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South Korea’s Ministry of Science and ICT has offered Big Tech some advice on how to make their services suitably resilient, and added an obligation to notify users – in Korean – when they fail.

The guidelines apply to Google, Meta (parent company of Facebook), Netflix, Naver, Kakao and Wavve. All have been told to improve their response to faults by beefing up preemptive error detection and verification systems, and create back up storage systems that enable quick content recovery.

The guidelines offer methods Big Tech can use to measure user loads, then plan accordingly to ensure their services remain available. Uptime requirements are not spelled out.

Big techs is already rather good at resilience. Google literally wrote the book on site reliability engineering.

The guidelines refer to legislation colloquially known as the “Netflix law” which requires major service outages be reported to the Ministry.

That law builds on another enacted in 2020 that made online content service providers responsible for the quality of their streaming services. It was put in place after a number of outages, including one where notifications of the problem were made on the offending company’s social media site – but only in English.

The new regulations follow South Korean telcos’ recent attempts to have platforms that guzzle their bandwidth pay for the privilege. Mobile carrier SK Broadband took legal action in October of this year, demanding Netflix pitch in some cash for the amount of bandwidth that streaming shows – such as Squid Game – consume.

In response, Netflix pointed at its own free content delivery network, Open Connect, which helps carriers to reduce traffic. Netflix then accused SK Broadband of trying to double up on profits by collecting fees from consumers and content providers at the same time.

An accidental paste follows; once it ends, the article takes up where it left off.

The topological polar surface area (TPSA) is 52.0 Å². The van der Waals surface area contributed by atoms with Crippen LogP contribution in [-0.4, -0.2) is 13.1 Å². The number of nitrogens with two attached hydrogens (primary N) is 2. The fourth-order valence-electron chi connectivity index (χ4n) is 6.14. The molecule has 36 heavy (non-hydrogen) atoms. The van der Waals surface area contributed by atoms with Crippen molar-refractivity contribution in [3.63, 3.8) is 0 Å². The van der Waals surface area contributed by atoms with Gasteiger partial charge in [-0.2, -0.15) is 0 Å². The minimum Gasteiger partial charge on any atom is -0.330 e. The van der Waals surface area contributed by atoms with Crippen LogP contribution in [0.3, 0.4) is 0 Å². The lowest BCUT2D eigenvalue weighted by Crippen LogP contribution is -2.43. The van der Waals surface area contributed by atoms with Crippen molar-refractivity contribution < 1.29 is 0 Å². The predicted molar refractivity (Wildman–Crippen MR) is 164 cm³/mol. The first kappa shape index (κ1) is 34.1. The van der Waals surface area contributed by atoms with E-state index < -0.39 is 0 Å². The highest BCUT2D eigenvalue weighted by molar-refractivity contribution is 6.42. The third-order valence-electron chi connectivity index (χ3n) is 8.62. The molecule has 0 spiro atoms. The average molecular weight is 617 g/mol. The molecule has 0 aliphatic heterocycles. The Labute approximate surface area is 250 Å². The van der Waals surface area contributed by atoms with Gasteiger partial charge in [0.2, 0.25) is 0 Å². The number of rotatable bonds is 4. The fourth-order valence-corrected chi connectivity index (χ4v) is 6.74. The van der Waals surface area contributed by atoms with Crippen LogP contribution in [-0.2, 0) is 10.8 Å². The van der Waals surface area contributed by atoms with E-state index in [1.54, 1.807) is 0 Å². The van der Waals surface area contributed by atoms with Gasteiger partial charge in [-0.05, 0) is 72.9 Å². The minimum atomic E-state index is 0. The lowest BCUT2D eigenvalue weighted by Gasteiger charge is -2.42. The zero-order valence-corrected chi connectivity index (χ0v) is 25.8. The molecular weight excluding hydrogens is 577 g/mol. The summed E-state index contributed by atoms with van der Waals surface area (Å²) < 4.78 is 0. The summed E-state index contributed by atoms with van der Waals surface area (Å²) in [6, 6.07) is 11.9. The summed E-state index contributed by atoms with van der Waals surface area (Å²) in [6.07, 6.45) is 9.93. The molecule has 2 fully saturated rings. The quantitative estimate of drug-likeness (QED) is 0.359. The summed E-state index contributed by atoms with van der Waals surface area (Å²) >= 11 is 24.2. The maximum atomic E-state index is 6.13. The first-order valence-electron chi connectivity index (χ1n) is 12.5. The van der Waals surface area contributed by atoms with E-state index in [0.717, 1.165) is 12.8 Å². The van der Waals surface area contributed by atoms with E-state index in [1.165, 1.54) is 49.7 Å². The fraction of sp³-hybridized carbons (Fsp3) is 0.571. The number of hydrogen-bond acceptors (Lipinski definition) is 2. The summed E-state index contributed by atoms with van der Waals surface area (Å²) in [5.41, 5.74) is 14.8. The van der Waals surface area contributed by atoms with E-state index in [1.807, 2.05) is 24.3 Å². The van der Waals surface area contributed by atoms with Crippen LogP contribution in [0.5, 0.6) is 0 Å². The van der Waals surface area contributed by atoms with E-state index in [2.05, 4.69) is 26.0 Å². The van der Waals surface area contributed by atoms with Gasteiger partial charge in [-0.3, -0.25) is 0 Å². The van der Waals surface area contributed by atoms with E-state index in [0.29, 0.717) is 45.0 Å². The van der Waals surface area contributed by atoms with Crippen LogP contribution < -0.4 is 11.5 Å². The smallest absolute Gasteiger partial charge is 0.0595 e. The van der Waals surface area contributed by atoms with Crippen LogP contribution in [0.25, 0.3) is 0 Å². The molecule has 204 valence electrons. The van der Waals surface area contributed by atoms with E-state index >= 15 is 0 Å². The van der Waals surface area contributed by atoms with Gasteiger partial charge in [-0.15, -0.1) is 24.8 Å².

For the record, Naver and Kakao pay carriers, while Apple TV+ and Disney+ have at the very least given lip service to the idea.

Korea isn’t the only place where telcos have noticed Big Tech taking up more than its fair share of bandwidth. The European Telecommunications Network Operators’ Association (ETNO) published a letter from ten telco CEOs asking that larger platforms “contribute fairly to network costs”. ®

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Twitter acquires Slack competitor Quill to improve its messaging services

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As part of the acquisition, Quill will be shutting down at the end of the week as its team joins the social media company.

Twitter has acquired the messaging platform Quill, seen as a potential competitor to Slack, in order to improve its messaging tools and services.

Quill announced that it will be shutting down at the end of the week as its team joins the social media company to continue its original goal “to make online communication more thoughtful, and more effective, for everyone”.

The purchase of Quill could be linked to Twitter’s new strategy to reduce its reliance on ad revenue and attract paying subscribers.

Twitter’s general manager for core tech, Nick Caldwell, described Quill as a “fresher, more deliberate way to communicate. We’re bringing their experience and creativity to Twitter as we work to make messaging tools like DMs a more useful and expressive way people can have conversations on the service”.

Users of Quill have until 11 December to export their team message history before the servers are fully shut down at 1pm PST (9pm Irish time). The announcement has instructions for users who wish to import their chat history into Slack and states that all active teams will be issued full refunds.

The team thanked its users and said: “We can’t wait to show you what we’ll be working on next.”

Quill was launched in February with the goal to remove the overwhelming aspects of other messaging services and give users a more deliberate and focused form of online chat.